In opportune moments, the Internet is hailed as a technology changing all paradigms. Such is the case here, in today's example, wherein one of the very foundations of capitalism is shaken: the idea of exchanging goods and services for money. Allegedly, a very common practice in many trades, going as far back as the oldest of them all. I am sure, each reader has a plethora of examples where commodities and services are provided for something other than money, but this is about buying a game. It is not about bailing out a bank, daterape, or trying to find the recipe for Soylent Green. So it came to be that I found myself in times where slamming a couple of Jacksons on the table, virtual or real, just did not cut it anymore.

As any comedy aspiring to end very tragically, this one starts with the protagonist smirkingly making the mother of all bad calls. A decision the reader will instantly identify as an error, but our foolish hero will never overcome or revise, all in the name of comedic relief. In this case, it is my reading of the title “ManiaPlanet” without giving it any thought; which struck me as the male thing to do. On TV, this is the moment when Mr.Bean buys the Nuclear Dawn granola bar without wondering too much about the clerk's lead apron and the robotic arm pulling the granola bar from a nuclear waste disposal container. We laugh about Mr. Bean, because we instantly reckongnize the madness in his actions, while he remains naively oblivious.

Which is exactly the position I found myself in, totally ignoring the name of my recent purchase: ManiaPlanet. I shrugged it off as some quirk of those funny Frenchmen. The chances of being sold a planet of maniacs seemed as unlikely as the 29th installment of Final Fantasy really being the final fantasy Square-Enix had to tell. While at it, I also dismissed the game not being sold at any retail stores, in contrast to any of the previous Trackmania games. Selling games online is common enough, so only people narrating their own life in a portent voice of an omniscient third person narrator would find something odd about it. Coincidentally, those are the very persons who need to buy this game more than ever.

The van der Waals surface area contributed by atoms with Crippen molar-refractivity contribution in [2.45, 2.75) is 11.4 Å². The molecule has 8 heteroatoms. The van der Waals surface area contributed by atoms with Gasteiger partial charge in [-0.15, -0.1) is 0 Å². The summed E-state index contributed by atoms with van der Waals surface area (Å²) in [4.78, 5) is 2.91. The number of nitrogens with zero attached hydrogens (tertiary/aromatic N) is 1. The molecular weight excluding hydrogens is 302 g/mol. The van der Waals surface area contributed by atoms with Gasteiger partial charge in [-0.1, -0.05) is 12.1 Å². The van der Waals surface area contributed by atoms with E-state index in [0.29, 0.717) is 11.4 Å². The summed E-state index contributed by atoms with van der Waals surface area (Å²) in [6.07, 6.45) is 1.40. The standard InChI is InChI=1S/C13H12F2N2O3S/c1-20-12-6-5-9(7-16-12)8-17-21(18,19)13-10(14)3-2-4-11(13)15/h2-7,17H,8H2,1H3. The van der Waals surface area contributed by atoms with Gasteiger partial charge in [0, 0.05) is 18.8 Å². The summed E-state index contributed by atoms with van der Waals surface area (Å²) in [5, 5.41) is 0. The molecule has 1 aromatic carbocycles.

In hindsight, the process of purchasing Mania Planet was the first warning sign. I punched in an email address, sent $20 using PayPal and verified my order within ten seconds. TV shows get nitpicked to hell for portraying online purchases as this easy. I could also swear that for a short flash I must have pushed accept on of these popup Terms&Conditions things. Proof that one does not learn anything from the South Park CentiPad episode and my final entry ticket to the planet of the maniacs. But why do I complain? After all, these days it its all about the experience not the game, as any self-respecting promoter of masturbatory gesture games will tell you at conventions and press events. Sure, I wanted to play the game Trackmania² Canyon, but I had to buy the experience of Mania Planet. This is what I paid for, this is what I got, not just a game, an experience.

During the first six hours, everything seemed perfectly normal. This is the part of the skit where the protagonist turns his head away from playing the game, addressing a random support character: “See, you can totally buy an online game from Ubisoft on the PC”. Cue the laughtrack reminding the audience that things are about to go south very soon. Which is a pity, because playing Trackmania², earning medals, planets, skill, and ladder points was a lot of fun; the game is still itself. But here it is, end of the line, a crescendo of ominous orchestral music, the sound of a new email arriving, a blank stare, cut to commercial.